- The penny-per-ounce sugary beverage tax in Cook County, Illinois will go into effect on Wednesday after a circuit court judge dismissed a lawsuit from the Illinois Retail Merchants Association and ended a temporary restraining order against the tax, according to the Chicago Tribune and the Chicago Sun-Times.
- The retail group had challenged the tax — which was initially set to take effect on July 1 in the county that includes Chicago — for purportedly violating a clause in the state constitution that requires similar items be taxed the same way. In a Friday afternoon ruling, the judge found the tax does not violate the constitution and the county could move forward.
- The case has been fraught with controversy outside of the courtroom. The county, which has been struggling with budgetary issues, had anticipated the tax would generate an additional $67.5 million in revenues this year and $200.6 million in 2018. Since the tax was put on hold, Cook County Board President Toni Preckwinkle sent off 300 layoff notices to county employees.
The crux of the issue behind the Chicago-area sugary beverage tax is by no means resolved by this court ruling. Since the ruling came down on Friday afternoon, the retailers had not yet decided whether they were going to appeal, and the county said nothing about how many employees might get to go back to work once revenues from the tax start pouring in.
However, the ruling does not bode well for soda tax opponents anywhere. The case was filed because the retailers believed the way it was applied was unclear. The tax is to be assessed on fountain drinks and those in sealed containers, but not on drinks prepared at coffee shops or purchased with food stamps. As a result, a store-bought Frappuccino would be taxed, but one made at Starbucks would not.
The Illinois tax was intended as a budgetary move for the county to grow revenues without imposing a more universal tax on property or sales. However, the judge did not ultimately take the county's financial situation or the threat of layoffs into consideration in his ruling. What he found in his ruling was that the tax, approved by the county council in November, was within the county's authority and did not violate the state constitution.
"The court is not charged with evaluating the progressive or regressive nature of this tax, or any tax. ... Rather those determinations rest with economists, the county's elected officials and those who ultimately bear the effect of the tax," Kubasiak wrote.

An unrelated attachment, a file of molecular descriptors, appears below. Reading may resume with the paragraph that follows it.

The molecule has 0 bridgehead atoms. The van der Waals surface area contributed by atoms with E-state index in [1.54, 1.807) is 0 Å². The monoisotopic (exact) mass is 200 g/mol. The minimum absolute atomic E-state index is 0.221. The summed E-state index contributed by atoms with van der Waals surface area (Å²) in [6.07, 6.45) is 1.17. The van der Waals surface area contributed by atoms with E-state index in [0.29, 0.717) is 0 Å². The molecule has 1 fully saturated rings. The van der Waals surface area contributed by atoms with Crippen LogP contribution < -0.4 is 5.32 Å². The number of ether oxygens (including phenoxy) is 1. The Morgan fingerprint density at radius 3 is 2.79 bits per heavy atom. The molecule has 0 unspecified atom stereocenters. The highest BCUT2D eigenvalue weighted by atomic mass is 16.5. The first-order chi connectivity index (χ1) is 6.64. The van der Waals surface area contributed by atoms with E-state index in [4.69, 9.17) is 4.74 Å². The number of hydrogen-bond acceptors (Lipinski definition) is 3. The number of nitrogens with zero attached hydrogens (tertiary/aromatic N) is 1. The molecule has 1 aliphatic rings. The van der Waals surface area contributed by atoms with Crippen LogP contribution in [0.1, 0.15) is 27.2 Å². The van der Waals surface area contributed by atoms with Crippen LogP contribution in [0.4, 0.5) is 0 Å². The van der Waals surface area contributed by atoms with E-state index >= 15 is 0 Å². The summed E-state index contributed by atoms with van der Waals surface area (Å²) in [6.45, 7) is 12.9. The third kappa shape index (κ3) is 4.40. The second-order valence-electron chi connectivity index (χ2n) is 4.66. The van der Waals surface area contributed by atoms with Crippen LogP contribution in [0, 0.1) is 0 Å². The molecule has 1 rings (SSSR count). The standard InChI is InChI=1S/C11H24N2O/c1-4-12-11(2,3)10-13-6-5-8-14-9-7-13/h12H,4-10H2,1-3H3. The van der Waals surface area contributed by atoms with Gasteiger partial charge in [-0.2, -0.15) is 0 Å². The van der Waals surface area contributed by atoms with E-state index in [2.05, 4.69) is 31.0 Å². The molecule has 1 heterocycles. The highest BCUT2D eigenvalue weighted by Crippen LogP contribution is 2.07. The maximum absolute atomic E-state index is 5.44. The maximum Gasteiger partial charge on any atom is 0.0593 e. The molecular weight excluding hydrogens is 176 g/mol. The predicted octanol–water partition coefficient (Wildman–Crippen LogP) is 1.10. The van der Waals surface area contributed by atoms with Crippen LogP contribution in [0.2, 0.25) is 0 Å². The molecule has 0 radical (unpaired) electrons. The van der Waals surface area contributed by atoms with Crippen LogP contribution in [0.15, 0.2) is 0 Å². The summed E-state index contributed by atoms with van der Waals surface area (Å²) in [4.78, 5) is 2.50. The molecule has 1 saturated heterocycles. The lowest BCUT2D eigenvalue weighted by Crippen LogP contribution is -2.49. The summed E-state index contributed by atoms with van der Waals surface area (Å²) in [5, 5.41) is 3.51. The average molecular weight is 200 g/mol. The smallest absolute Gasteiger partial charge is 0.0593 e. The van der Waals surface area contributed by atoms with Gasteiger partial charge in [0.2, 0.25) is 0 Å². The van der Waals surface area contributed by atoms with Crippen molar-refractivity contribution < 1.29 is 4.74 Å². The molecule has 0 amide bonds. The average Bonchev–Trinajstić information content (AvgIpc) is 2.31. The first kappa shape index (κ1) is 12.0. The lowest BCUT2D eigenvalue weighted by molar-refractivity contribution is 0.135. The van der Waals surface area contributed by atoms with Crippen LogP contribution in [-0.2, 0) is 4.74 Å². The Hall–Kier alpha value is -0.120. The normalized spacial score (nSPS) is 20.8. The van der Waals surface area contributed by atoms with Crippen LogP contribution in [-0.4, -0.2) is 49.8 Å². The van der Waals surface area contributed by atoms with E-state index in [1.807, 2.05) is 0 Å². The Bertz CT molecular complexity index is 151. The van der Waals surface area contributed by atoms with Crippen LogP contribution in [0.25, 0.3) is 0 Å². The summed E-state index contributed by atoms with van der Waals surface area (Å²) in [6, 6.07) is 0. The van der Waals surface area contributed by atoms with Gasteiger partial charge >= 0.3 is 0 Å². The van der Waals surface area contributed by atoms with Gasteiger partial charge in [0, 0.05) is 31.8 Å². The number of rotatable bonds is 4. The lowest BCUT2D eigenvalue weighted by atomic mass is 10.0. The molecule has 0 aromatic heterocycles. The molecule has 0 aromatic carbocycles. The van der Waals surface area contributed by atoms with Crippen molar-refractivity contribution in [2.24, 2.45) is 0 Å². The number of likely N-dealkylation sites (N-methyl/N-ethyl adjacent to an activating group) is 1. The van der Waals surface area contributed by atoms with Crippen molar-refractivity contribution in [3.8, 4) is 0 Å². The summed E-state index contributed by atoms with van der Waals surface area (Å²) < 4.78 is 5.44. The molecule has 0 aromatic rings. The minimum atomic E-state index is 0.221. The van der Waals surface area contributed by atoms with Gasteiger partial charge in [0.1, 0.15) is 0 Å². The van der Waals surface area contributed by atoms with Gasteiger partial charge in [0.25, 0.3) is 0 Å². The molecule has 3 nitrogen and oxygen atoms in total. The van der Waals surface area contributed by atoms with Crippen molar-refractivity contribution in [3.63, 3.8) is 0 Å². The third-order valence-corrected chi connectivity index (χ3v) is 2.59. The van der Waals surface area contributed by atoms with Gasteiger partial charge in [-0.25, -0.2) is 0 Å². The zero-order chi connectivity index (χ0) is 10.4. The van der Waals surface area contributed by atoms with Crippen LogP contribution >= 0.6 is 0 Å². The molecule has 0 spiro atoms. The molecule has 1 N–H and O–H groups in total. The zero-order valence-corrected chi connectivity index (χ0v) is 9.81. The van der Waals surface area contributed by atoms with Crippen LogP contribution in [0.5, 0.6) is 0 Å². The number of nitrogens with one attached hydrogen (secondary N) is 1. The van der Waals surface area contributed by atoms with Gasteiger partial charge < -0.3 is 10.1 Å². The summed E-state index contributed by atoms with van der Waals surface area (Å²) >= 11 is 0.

Soda taxes have been getting more popular as individual cities have started imposing them. Currently, the taxes are being collected in urban areas such as Berkeley, California; Boulder, Colorado; and Philadelphia. There also is a recently passed tax in the pipeline for Seattle. While many of these taxes are subject to fierce fights — both before they become law and after they go into effect — the trend toward passing them does not seem to be slowing down. Only one proposal — a two-cent-per-ounce tax in Santa Fe — has failed recently.
Even though many jurisdictions that pass soda taxes aren't subject to Illinois state law, a ruling like this — that the county can enact a tax that may not be applied in a way that consumers can easily understand — could carry weight in other states that want to make a similar move. Courts may not care if there seem to be contradictions in the enactment. As long as proper protocol is followed in writing and approving the tax, it can be found to be legal.
Whatever happens next is sure to be closely watched by many. Soda taxes have been proven to lower consumption of sugary beverages, with a study on the Berkeley, California tax showing a sales decline of about 9.6%. Anecdotally, Philadephia's soda tax, which went into effect this year, caused some retailers to report a drop of up to 50% in sales. Top executives at big soda makers like Coca-Cola and Dr Pepper Snapple have blasted the taxes for the negative impacts they have on the beverage industry and the retailers who sell their carbonated products.